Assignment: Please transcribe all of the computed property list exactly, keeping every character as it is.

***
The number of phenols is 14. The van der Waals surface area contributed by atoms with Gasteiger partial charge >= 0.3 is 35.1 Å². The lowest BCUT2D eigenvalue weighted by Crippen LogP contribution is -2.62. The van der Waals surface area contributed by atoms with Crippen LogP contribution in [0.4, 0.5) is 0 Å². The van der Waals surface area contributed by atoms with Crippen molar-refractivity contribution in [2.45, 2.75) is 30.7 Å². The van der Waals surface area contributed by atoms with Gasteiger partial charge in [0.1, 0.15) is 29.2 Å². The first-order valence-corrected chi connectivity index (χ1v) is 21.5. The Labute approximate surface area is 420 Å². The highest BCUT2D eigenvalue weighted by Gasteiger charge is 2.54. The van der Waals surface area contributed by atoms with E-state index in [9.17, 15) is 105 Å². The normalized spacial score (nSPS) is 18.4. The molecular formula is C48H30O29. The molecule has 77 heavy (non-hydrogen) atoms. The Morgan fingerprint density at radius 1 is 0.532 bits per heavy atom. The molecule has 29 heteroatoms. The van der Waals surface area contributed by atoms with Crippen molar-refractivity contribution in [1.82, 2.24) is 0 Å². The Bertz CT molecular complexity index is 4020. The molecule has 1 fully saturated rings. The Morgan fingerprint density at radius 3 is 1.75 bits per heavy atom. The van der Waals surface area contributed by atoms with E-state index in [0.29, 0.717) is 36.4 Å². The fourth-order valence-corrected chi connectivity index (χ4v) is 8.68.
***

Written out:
The number of phenols is 14. The van der Waals surface area contributed by atoms with Gasteiger partial charge >= 0.3 is 35.1 Å². The lowest BCUT2D eigenvalue weighted by Crippen LogP contribution is -2.62. The van der Waals surface area contributed by atoms with Crippen LogP contribution in [0.4, 0.5) is 0 Å². The van der Waals surface area contributed by atoms with Crippen molar-refractivity contribution in [2.45, 2.75) is 30.7 Å². The van der Waals surface area contributed by atoms with Gasteiger partial charge in [0.1, 0.15) is 29.2 Å². The first-order valence-corrected chi connectivity index (χ1v) is 21.5. The Labute approximate surface area is 420 Å². The highest BCUT2D eigenvalue weighted by Gasteiger charge is 2.54. The van der Waals surface area contributed by atoms with E-state index in [9.17, 15) is 105 Å². The normalized spacial score (nSPS) is 18.4. The molecular formula is C48H30O29. The molecule has 77 heavy (non-hydrogen) atoms. The Morgan fingerprint density at radius 1 is 0.532 bits per heavy atom. The molecule has 29 heteroatoms. The van der Waals surface area contributed by atoms with Crippen molar-refractivity contribution in [1.82, 2.24) is 0 Å². The Bertz CT molecular complexity index is 4020. The molecule has 1 fully saturated rings. The Morgan fingerprint density at radius 3 is 1.75 bits per heavy atom. The van der Waals surface area contributed by atoms with E-state index in [0.29, 0.717) is 36.4 Å². The fourth-order valence-corrected chi connectivity index (χ4v) is 8.68.